Bike BikeAbout Trip Log: November 20, 1997 topics: day in the life of an IJ; jump to dispatch

BikeAbout Log


Rider Notes: November 20, 1997

Warning: This is not a normal dispatch. It makes no mention of any cultural, historical, or political data, and it doesn't tell you anything about what we really did today. It is simply to allow you, our faithful readers, an opportunity to experience the way that dispatches are hatched — and YOU'RE the lucky IJ (Internet Jockey) to create it! Are you ready, or what?

Breakfast: You wander toward a small store a few doors down from the hotel, hoping for a variation on the same old bakery theme. Alas, the selection is the same as usual: plain bread, warm processed cheese, too-sweet pastries, water, and pop. Blah . . . You scavenge for what might satisfy your appetite, though certainly not your taste buds. Ah well. There's always lunch.

Lunch: Throughout your meanderings today, you barely had a minute to acknowledge your poor, neglected stomach. You see all sorts of ready-to-eat delicacies along the souks and streets, but amidst your mad-dash errands, you barely grab enough to call a lunch. Hmm! It's hard to beat the fantastic food we've had the past week, so it all works out in the end. Maybe today you should just focus on the Meal of Your Dreams (see our Food of the Day).

Dinner: After the visit/presentation tonight, you're not the only tired and cranky IJ. Don't even stop to think that tomorrow is another biking day. All the restaurants that have been calling your name throughout the day have closed, or their menus have dried up and there's only a little of this or that available. As usual, the BikeAbout team collectively orders one of anything and everything suitable to serve, and you'll get whatever looks edible. Better luck tomorrow.

Food of the Day: Meal of Your Dreams!

There's an old saying about wanting what you've got only once you've lost it (or something like that). Now you know it's true. So far during our IJ careers here in the Mediterranean, there has always a food we crave that is totally unavailable. These days, Corinne would do anything for her friend Debi's home-made blueberry pancakes. Ethan longs for the assortment of great, cheap Chinese food dishes only to be found on Manhattan's Upper West Side. Padraic's heart has been set on a good Mexican meal since we don't know how long. And Anthony has to put the Thanksgiving dinner he's missing out of his mind to stave off a crying spell. Even andrEa is not able to fulfill her dreams of (mixed grains) muesli cereal . . . Mmmmmm. And you? What's your fantasy Food of the Day?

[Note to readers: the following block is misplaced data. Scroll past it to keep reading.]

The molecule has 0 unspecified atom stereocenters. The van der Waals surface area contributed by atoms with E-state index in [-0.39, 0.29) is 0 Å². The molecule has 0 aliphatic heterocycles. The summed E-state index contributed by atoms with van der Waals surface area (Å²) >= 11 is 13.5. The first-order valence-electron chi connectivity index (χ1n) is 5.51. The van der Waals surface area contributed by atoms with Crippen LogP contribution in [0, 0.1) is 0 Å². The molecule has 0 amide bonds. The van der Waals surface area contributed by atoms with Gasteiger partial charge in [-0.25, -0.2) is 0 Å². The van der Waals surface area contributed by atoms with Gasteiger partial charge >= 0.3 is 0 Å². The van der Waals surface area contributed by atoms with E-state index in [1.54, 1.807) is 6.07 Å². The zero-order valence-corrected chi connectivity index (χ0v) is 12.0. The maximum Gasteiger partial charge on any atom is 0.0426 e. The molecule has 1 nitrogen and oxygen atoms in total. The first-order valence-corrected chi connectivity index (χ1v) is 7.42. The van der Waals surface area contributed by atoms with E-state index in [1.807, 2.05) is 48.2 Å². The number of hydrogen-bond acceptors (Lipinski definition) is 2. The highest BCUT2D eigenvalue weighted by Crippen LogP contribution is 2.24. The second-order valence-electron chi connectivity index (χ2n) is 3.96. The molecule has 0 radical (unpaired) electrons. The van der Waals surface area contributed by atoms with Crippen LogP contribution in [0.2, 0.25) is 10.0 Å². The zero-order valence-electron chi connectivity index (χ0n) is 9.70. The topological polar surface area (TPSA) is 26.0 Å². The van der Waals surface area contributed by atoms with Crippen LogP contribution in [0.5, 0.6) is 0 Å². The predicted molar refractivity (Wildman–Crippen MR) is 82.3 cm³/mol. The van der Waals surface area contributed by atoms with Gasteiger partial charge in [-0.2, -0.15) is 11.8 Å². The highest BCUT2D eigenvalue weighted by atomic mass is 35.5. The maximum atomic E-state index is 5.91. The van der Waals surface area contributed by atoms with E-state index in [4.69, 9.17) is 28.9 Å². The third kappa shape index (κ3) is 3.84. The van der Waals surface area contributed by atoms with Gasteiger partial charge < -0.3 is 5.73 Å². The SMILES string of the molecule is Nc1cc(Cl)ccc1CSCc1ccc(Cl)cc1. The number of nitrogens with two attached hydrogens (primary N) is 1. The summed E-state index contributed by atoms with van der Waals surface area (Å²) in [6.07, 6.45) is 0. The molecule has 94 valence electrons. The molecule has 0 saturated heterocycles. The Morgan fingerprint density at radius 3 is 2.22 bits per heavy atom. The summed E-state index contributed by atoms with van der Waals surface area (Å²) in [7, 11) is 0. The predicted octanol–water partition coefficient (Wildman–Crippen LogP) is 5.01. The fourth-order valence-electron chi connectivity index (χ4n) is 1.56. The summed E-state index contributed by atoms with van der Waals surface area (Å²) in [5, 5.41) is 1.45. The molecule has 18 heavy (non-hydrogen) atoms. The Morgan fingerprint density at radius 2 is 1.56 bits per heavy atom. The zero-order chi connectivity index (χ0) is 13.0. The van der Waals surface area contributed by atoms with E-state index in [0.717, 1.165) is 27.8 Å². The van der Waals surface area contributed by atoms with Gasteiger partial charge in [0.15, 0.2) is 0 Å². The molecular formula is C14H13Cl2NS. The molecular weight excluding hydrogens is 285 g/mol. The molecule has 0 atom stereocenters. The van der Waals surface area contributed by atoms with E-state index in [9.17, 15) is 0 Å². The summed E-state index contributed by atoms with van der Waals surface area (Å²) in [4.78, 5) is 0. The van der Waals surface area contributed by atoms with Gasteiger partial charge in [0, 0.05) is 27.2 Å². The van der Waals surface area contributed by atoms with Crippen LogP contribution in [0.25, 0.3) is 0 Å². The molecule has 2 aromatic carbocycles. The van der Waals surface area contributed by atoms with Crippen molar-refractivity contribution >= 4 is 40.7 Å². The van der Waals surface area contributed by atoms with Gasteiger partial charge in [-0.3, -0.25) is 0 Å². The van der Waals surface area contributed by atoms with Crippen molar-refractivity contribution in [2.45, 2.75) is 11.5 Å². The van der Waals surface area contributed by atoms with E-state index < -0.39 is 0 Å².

Word of the Day: SPONSORSHIP

Sponsorship is a word to learn and love. Without the grace and support of our partners, BikeAbout would never have happened at all and wouldn't go on after the holiday break. As always, we are grateful to our current and past (and hopefully future) sponsors for all their support.

Our additional sponsorship categories available following the break include:

  • computer materials, maintenance, and support
  • video materials, maintenance, and support
  • photographic materials, maintenance, and support
  • bike clothes — warm winter and rainy season gear
  • bike clothes — general
  • bike lights and computer

    For specifics, see the inventory list, our Tech Fact of the Day.

    Person of the Day: YOU, the Honorary IJ!

    You should be VERY proud of yourself, IJ, for making it this far today! Not everyone chooses an adventurous life of hardship and toil, with no days off, unending deadlines, and the constant threat of food poisoning. The break-neck travel schedule we have and many mishaps that occur daily leave you pretty well exhausted most of the time. Not to mention the biking. click to view a photograph There's also the frustration of knowing that all your hard work thus far could be for naught if the whole BikeAbout team is not able to continue past Israel because of a lack of funding and support (see our Word of the Day and Tech Fact of the Day). Regardless, you find the energy every day to provide the world with useful and interesting details on your journey through the Mediterranean, while keeping a pleasant attitude about it. You GO, IJ!

    Place of the Day: Local Bureaucratic House of Horror

    While Padraic, Anthony, and andrEa go to the tourist office, you and Ethan and Corinne head to the government office building to try to convince someone we are safe to talk to school children. After you have been instructed that it's too far to walk to the Education Office, you get a maniac taxi driver (who charges too much!) to get you there. Why not take your bike, you ask? Well, as a safety precautions, it's just better locked to the hotel room balcony than on the street. When the taxi driver let's you out, he explains you can find it "no problem" with your map.